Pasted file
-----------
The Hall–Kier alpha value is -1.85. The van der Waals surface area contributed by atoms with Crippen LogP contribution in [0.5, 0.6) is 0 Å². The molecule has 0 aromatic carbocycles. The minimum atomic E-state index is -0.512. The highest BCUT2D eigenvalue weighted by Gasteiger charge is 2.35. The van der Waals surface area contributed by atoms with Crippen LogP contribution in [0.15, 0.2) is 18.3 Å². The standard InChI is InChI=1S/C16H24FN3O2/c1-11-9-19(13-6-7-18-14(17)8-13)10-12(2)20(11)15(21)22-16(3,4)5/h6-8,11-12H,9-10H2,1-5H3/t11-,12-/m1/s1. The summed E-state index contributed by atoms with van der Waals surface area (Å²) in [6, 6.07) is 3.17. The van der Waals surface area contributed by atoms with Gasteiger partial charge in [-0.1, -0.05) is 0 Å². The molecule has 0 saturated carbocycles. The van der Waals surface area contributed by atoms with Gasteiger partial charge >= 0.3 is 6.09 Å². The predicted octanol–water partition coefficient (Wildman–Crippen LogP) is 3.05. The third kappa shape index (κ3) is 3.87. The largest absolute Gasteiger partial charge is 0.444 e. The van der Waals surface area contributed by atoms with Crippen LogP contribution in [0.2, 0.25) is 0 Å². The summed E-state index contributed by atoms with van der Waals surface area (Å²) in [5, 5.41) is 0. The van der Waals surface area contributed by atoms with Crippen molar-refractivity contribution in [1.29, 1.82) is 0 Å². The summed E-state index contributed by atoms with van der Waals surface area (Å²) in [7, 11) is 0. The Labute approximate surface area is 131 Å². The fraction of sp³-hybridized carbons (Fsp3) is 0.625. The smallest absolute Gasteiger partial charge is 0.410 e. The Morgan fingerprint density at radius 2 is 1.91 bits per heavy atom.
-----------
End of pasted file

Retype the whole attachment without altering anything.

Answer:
The Hall–Kier alpha value is -1.85. The van der Waals surface area contributed by atoms with Crippen LogP contribution in [0.5, 0.6) is 0 Å². The molecule has 0 aromatic carbocycles. The minimum atomic E-state index is -0.512. The highest BCUT2D eigenvalue weighted by Gasteiger charge is 2.35. The van der Waals surface area contributed by atoms with Crippen LogP contribution in [0.15, 0.2) is 18.3 Å². The standard InChI is InChI=1S/C16H24FN3O2/c1-11-9-19(13-6-7-18-14(17)8-13)10-12(2)20(11)15(21)22-16(3,4)5/h6-8,11-12H,9-10H2,1-5H3/t11-,12-/m1/s1. The summed E-state index contributed by atoms with van der Waals surface area (Å²) in [6, 6.07) is 3.17. The van der Waals surface area contributed by atoms with Gasteiger partial charge in [-0.1, -0.05) is 0 Å². The molecule has 0 saturated carbocycles. The van der Waals surface area contributed by atoms with Gasteiger partial charge >= 0.3 is 6.09 Å². The predicted octanol–water partition coefficient (Wildman–Crippen LogP) is 3.05. The third kappa shape index (κ3) is 3.87. The largest absolute Gasteiger partial charge is 0.444 e. The van der Waals surface area contributed by atoms with Crippen LogP contribution in [0.2, 0.25) is 0 Å². The summed E-state index contributed by atoms with van der Waals surface area (Å²) in [5, 5.41) is 0. The van der Waals surface area contributed by atoms with Crippen molar-refractivity contribution in [1.29, 1.82) is 0 Å². The summed E-state index contributed by atoms with van der Waals surface area (Å²) in [7, 11) is 0. The Labute approximate surface area is 131 Å². The fraction of sp³-hybridized carbons (Fsp3) is 0.625. The smallest absolute Gasteiger partial charge is 0.410 e. The Morgan fingerprint density at radius 2 is 1.91 bits per heavy atom.